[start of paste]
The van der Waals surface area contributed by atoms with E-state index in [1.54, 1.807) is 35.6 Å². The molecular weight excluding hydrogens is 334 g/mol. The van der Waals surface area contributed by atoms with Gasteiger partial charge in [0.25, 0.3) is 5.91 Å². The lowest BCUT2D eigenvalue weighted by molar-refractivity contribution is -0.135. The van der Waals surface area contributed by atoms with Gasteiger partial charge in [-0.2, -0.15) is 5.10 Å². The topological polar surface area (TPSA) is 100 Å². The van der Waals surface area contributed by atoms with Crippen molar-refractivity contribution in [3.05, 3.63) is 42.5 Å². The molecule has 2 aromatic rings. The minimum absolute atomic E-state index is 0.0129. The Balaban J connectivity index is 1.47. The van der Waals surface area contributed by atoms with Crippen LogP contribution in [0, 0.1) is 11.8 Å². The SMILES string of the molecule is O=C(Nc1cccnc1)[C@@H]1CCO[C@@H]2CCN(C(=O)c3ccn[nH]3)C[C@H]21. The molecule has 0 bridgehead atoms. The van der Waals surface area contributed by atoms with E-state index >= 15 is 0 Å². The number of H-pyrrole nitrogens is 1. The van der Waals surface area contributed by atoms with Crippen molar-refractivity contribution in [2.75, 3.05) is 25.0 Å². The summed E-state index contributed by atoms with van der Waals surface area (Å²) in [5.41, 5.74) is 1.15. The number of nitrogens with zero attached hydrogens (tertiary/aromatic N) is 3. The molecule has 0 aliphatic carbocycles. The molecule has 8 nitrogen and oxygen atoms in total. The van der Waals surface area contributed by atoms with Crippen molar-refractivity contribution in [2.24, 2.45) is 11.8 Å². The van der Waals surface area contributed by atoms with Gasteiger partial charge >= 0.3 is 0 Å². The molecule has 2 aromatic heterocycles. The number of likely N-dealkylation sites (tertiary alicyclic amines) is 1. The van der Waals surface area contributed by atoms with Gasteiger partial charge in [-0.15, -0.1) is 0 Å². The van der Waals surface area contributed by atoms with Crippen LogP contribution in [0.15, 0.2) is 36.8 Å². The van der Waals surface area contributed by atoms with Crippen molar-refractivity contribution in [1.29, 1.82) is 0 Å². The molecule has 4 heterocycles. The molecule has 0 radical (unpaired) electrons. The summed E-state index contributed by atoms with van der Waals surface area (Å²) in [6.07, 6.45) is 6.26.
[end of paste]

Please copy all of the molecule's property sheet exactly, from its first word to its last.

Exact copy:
The van der Waals surface area contributed by atoms with E-state index in [1.54, 1.807) is 35.6 Å². The molecular weight excluding hydrogens is 334 g/mol. The van der Waals surface area contributed by atoms with Gasteiger partial charge in [0.25, 0.3) is 5.91 Å². The lowest BCUT2D eigenvalue weighted by molar-refractivity contribution is -0.135. The van der Waals surface area contributed by atoms with Gasteiger partial charge in [-0.2, -0.15) is 5.10 Å². The topological polar surface area (TPSA) is 100 Å². The van der Waals surface area contributed by atoms with Crippen molar-refractivity contribution in [3.05, 3.63) is 42.5 Å². The molecule has 2 aromatic rings. The minimum absolute atomic E-state index is 0.0129. The Balaban J connectivity index is 1.47. The van der Waals surface area contributed by atoms with Crippen LogP contribution in [0, 0.1) is 11.8 Å². The SMILES string of the molecule is O=C(Nc1cccnc1)[C@@H]1CCO[C@@H]2CCN(C(=O)c3ccn[nH]3)C[C@H]21. The molecule has 0 bridgehead atoms. The van der Waals surface area contributed by atoms with E-state index >= 15 is 0 Å². The number of H-pyrrole nitrogens is 1. The van der Waals surface area contributed by atoms with Crippen molar-refractivity contribution in [2.75, 3.05) is 25.0 Å². The summed E-state index contributed by atoms with van der Waals surface area (Å²) in [5.41, 5.74) is 1.15. The number of nitrogens with zero attached hydrogens (tertiary/aromatic N) is 3. The molecule has 0 aliphatic carbocycles. The molecule has 8 nitrogen and oxygen atoms in total. The van der Waals surface area contributed by atoms with Crippen molar-refractivity contribution in [2.24, 2.45) is 11.8 Å². The van der Waals surface area contributed by atoms with Gasteiger partial charge >= 0.3 is 0 Å². The molecule has 2 aromatic heterocycles. The number of likely N-dealkylation sites (tertiary alicyclic amines) is 1. The van der Waals surface area contributed by atoms with Gasteiger partial charge in [-0.15, -0.1) is 0 Å². The van der Waals surface area contributed by atoms with Crippen LogP contribution in [0.15, 0.2) is 36.8 Å². The van der Waals surface area contributed by atoms with Crippen molar-refractivity contribution in [1.29, 1.82) is 0 Å². The molecule has 4 heterocycles. The molecule has 0 radical (unpaired) electrons. The summed E-state index contributed by atoms with van der Waals surface area (Å²) in [6.07, 6.45) is 6.26.